Household Units in the Analysis of Prehistoric Social Complexity, Southern Cook Islands

By Taomia, Julie M. E. | Asian Perspectives: the Journal of Archaeology for Asia and the Pacific, Spring-Fall 2000 | Go to article overview

Household Units in the Analysis of Prehistoric Social Complexity, Southern Cook Islands


Taomia, Julie M. E., Asian Perspectives: the Journal of Archaeology for Asia and the Pacific


HOUSEHOLDS, AND THE FAMILIES that comprise them, are the most basic units of social organization in any culture. While archaeologists may not be able to discuss the social composition of prehistoric households, the analysis of household remains allows archaeologists to discuss social organization across cultures and changes to it through time (e.g., Banning and Byrd 1987; Deetz 1982; Weeks 1988). As Brumfiel (1992) has noted, changes in a society at large are rooted in changes in the organizational composition and character of the households that provide the goods and services to support the society. This was particularly true in pre-industrial societies where most activities took place within the household and the context of family relationships. Archaeologists usually do not have access to the social relationships that made up the households that they study, but rather must examine the physical remains. People express information about themselves for themselves and for others through the composition and organization of their household space. The physical remains of households are the archaeological manifestation of this information and are a means by which archaeologists can discuss social organization. Aspects of social organization, including social stratification and inequality, have been used by archaeologists and anthropologists as measures of complexity. McGuire (1983) breaks down cultural complexity into heterogeneity and inequality in his approach to evaluating the complexity of cultures. He argues that most studies of cultural complexity have assumed a Marxian unilineal hierarchical stratification of the societies that may not be appropriate. He argues that his approach assumes no structuring principles. Heterogeneity is defined as the frequency of individuals among social parameters (McGuire 1983:101) and inequality as the extent of differential access to material and social resources (McGuire 1983:102). The range of variation in physical structure, materials, and artifacts that constitute the physical remains of prehistoric households can provide data for archaeologists to discuss such topics as the number of social personae, the distribution of the population among these social personae, and inequality between social personae (McGuire 1983). This approach is taken here in a study of archaeological remains from three of the Southern Cook Islands. When discussing archaeological household remains, the emphasis would be most fruitfully focused on the social persona of the household as a whole. Individuals are difficult to identify, and Cook Islands ethnography (e.g., Hiroa 1934) indicates that the household as a social group usually bore the status of its members. In addition, specialists, a social persona as discussed by McGuire, often use other members of their household and family in the practice of their craft. Because members of a household are frequently near to hand, many members of a household assist the specialist in the practice of their craft (Hiroa 1934; personal observation on Mangaia 1993). (1) The results of an analysis sensitive to these issues can then lead to meaningful comparison with other societies or the same society at various points in time (see McGuire 1983).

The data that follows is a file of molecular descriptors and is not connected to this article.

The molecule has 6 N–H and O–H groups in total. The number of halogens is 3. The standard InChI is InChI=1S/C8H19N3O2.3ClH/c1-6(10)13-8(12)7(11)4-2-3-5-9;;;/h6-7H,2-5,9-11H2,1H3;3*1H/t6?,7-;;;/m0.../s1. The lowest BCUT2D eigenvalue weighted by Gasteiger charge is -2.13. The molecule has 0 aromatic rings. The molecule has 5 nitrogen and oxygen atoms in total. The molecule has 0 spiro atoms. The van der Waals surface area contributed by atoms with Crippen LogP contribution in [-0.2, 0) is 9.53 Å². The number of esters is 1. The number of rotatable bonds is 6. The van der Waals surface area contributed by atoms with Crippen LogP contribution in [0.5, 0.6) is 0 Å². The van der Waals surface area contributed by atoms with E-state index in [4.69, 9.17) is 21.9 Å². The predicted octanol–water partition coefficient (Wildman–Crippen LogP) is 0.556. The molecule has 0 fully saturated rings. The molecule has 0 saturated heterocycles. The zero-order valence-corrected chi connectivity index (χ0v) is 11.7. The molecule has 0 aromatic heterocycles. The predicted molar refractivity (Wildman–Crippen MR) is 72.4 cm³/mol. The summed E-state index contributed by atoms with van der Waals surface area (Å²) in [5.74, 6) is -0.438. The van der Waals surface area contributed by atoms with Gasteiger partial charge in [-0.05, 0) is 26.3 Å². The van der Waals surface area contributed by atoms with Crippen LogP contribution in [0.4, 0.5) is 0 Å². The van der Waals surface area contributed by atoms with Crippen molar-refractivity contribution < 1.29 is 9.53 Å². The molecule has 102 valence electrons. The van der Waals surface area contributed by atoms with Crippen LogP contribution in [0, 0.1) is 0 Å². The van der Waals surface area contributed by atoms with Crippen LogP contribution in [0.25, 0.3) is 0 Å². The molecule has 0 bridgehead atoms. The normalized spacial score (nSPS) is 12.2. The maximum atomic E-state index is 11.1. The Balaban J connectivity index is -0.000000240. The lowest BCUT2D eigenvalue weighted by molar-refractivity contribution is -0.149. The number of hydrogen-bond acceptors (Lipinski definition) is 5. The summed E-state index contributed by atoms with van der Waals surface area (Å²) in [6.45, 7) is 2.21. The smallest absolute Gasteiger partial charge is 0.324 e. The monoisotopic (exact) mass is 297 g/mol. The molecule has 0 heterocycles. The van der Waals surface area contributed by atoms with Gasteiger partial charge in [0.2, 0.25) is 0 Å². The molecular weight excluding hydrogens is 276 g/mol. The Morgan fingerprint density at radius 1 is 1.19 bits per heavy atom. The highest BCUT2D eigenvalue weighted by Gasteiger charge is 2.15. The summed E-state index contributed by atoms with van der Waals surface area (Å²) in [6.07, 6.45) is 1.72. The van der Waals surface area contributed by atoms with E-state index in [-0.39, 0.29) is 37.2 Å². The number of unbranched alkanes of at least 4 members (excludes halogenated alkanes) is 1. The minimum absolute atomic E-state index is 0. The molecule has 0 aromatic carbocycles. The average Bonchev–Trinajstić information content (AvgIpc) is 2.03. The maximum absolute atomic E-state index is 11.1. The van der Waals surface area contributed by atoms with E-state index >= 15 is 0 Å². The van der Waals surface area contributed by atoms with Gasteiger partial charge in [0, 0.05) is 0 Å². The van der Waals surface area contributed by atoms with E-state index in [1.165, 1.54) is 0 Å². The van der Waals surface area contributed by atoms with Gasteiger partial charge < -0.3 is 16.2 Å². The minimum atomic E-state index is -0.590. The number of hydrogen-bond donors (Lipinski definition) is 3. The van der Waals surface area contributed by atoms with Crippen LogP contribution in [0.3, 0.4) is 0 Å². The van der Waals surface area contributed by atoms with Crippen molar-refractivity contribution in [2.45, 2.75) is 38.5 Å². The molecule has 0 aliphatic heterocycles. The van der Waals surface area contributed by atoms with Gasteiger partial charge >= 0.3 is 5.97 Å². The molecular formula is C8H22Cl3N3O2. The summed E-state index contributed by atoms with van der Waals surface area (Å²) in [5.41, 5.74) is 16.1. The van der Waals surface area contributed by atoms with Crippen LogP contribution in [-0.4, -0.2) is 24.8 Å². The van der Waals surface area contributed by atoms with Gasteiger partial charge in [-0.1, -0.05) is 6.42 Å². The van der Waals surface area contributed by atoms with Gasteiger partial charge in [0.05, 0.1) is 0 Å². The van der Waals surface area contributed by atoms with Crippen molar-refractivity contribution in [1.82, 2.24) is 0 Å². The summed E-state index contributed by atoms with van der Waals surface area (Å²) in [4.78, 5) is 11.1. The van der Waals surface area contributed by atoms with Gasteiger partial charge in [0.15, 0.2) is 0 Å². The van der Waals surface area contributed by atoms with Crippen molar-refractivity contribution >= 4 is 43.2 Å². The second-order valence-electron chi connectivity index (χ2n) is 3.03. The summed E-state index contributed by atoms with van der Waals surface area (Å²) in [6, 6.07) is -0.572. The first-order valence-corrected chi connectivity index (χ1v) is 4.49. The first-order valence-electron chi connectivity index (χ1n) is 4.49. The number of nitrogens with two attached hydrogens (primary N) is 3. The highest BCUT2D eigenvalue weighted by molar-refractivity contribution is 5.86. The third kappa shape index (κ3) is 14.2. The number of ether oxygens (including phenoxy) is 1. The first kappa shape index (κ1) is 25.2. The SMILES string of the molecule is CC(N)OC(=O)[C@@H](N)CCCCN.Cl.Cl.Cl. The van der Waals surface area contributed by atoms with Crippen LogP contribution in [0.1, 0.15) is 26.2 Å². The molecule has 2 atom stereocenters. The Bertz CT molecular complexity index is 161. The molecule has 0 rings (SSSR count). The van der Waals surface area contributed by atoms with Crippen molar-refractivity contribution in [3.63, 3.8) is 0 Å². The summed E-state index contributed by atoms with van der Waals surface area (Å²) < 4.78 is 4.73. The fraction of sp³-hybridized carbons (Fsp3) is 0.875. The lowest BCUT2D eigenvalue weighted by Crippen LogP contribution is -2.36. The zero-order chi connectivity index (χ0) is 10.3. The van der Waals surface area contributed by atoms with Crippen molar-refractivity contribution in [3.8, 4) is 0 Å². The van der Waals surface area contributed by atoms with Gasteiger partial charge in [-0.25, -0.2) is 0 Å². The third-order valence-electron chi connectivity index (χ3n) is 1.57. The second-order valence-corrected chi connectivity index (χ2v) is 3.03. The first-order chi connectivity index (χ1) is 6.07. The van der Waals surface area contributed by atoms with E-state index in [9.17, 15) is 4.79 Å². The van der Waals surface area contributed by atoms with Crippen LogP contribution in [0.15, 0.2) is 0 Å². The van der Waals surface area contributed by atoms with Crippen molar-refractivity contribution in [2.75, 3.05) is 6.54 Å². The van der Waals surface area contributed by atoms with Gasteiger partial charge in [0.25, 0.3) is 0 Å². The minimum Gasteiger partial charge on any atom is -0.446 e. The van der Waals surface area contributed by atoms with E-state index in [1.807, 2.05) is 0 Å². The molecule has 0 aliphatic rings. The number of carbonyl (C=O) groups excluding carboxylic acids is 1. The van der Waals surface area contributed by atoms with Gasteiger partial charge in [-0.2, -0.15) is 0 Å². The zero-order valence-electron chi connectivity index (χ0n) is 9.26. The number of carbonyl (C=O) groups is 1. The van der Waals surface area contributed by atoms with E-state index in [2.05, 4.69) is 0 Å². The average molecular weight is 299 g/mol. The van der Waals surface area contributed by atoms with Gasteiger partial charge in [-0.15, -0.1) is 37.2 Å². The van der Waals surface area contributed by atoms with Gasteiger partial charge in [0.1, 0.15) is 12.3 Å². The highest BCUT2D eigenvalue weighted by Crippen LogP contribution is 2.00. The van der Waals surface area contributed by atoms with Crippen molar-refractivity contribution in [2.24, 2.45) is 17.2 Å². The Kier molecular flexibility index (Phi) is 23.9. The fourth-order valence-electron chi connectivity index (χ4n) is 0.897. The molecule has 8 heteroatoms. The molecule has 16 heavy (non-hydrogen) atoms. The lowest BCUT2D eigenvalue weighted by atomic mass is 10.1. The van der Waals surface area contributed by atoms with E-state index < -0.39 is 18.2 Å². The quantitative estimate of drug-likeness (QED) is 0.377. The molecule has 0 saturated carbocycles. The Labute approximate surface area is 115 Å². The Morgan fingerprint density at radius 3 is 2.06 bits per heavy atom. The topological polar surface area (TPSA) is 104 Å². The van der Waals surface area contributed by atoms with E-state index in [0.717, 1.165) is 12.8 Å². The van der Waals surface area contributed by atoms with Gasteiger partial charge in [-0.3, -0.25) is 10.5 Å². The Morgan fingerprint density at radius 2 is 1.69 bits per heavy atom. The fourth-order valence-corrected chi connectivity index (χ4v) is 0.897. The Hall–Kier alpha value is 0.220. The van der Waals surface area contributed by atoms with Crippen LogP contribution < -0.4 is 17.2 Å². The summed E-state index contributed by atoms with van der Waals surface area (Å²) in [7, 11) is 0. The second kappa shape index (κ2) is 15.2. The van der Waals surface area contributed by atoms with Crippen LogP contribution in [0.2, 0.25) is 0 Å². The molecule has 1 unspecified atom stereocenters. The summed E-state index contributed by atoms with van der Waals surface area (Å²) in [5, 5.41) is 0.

The units that have generally been chosen by archaeologists and anthropologists as measures of complexity are biased against developmental studies because they are markers of existing complexity. Classic studies based on systemic models have had difficulty explaining the development of complexity because of the focus on the system rather than on human agency (Brumfiel 1992). When this approach is applied to less complex societies the impression of long-term stasis emerges. Physical remains that tend to attract archaeological attention in complex societies, such as monumental architecture, are absent from less complex societies. Research on Polynesian societies has tended to follow many of the same trends characterized by Brumfiel (1992) for research in other parts of the world.